The definitive Calvin Harris album 18 Months saw the Scottish producer shift to a new sound in October of , earning him his second consecutive #1 album on the UK Charts. In fact, nine tracks managed to crack the top 10, making 18 Months the first album in history to do so. Prominent singles include "We Found Love" featuring Rihanna, "I Need Your Love" featuring Ellie Goulding, "Thinking About You" featuring Ayah Marar, "Bounce" featuring Kelis, and "Feel So Close." The songs "Let's Go" featuring Ne-Yo and "Sweet Nothing" featuring Florence Welch were nominated for Best Dance Recording at the 55th and 56th Grammy Awards, respectively.
Zedd releases debut album, Clarity
In October of , Zedd released his debut studio album, Clarity, and became a household name in the music industry. From "Spectrum" featuring Matthew Koma to "Stay The Night" with Hayley Williams, the album included many of Zedd's popular hits. To this day, the title track is still his most successful single.
Flume releases debut self-titled album
A release that played no small role in the popularization of the future bass genre was Flume's self-titled debut album. After it arrived by way of Future Classic in November of , songs like "Holdin On" featuring Otis Redding, "Left Alone" featuring Chet Faker, and "Insane" featuring Moon Holiday introduced a template for sounds that would become an indispensable facet of the EDM landscape.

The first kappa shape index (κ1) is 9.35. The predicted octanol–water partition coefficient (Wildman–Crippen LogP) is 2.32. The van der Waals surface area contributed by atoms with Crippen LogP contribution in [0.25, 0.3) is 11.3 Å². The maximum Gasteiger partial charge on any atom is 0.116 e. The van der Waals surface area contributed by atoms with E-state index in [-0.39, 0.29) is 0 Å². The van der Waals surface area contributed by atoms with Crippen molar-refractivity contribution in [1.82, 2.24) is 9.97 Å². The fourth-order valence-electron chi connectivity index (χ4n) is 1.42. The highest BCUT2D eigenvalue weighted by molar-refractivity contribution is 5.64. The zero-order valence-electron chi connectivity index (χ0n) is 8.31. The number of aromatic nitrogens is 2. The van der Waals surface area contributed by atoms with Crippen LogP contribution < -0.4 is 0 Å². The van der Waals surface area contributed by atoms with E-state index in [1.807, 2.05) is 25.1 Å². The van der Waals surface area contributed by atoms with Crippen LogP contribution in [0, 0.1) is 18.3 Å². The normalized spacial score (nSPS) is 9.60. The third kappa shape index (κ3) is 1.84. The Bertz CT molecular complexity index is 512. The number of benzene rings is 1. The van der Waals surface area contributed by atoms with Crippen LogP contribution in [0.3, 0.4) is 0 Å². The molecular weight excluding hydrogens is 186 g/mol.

ODESZA reinvent the live experience of EDM
Top 20 Biggest EDM Hits of s
s is a blossoming decade of EDM genre, so-called Electronic Dance Music. It’s not like EDM has not ever existed until now; the evolution of the genre dated back 40 years ago, but not until this decade did it truly gain commercial momentum. Some could arguably call it the Golden Age of this treble-soaked, bass-shaking movement, for its massive success to the mainstream audiences. This ongoing and ever-growing musical trend is a decade-defining moment, a page-changer of music in s. It changed but at the same integrated with pop music very well: DJs have yearned their recognition as “pop artist” instead of being the behind-the-scene men, and pop artists such as Britney Spears, Lady Gaga, Taylor Swift, Justin Bieber, etc have taken a lot of EDM influences to their body of works, from Britney Spears’ dubstep-filled Hold It Against Me to the recent massive trap hit 7 Rings by Ariana Grande . Very few genres have been able to change and evolve so quickly like EDM; within 10 years, dozens of EDM subgenres have been brought to the mainstream, with each of it finding a short reign, with dubstep setting the tone for the decade, followed by progressive house, deep house, tropical house, trance, hardstyle, and most recently, trap. Inevitably, this is the fastest-growing music genre. It grew so fast that in Grammy has to change the eligibility for Best Dance Recording to include true DJ recordings and exclude pop singers